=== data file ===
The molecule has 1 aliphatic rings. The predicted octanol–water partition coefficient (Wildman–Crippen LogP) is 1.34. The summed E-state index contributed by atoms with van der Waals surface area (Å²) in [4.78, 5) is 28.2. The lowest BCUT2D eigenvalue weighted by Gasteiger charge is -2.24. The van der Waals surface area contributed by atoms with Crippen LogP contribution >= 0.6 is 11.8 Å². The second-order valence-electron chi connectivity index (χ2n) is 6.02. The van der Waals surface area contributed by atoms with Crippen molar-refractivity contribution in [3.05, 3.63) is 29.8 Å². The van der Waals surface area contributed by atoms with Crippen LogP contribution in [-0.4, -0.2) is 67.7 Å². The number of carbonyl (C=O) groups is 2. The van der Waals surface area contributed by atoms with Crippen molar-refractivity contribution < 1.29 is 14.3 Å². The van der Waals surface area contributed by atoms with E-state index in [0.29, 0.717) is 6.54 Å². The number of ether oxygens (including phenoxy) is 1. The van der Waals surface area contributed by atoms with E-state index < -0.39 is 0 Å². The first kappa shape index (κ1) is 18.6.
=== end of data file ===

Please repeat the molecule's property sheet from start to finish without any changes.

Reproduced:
The molecule has 1 aliphatic rings. The predicted octanol–water partition coefficient (Wildman–Crippen LogP) is 1.34. The summed E-state index contributed by atoms with van der Waals surface area (Å²) in [4.78, 5) is 28.2. The lowest BCUT2D eigenvalue weighted by Gasteiger charge is -2.24. The van der Waals surface area contributed by atoms with Crippen LogP contribution >= 0.6 is 11.8 Å². The second-order valence-electron chi connectivity index (χ2n) is 6.02. The van der Waals surface area contributed by atoms with Crippen molar-refractivity contribution in [3.05, 3.63) is 29.8 Å². The van der Waals surface area contributed by atoms with Crippen LogP contribution in [-0.4, -0.2) is 67.7 Å². The number of carbonyl (C=O) groups is 2. The van der Waals surface area contributed by atoms with Crippen molar-refractivity contribution < 1.29 is 14.3 Å². The van der Waals surface area contributed by atoms with E-state index in [0.29, 0.717) is 6.54 Å². The number of ether oxygens (including phenoxy) is 1. The van der Waals surface area contributed by atoms with E-state index < -0.39 is 0 Å². The first kappa shape index (κ1) is 18.6.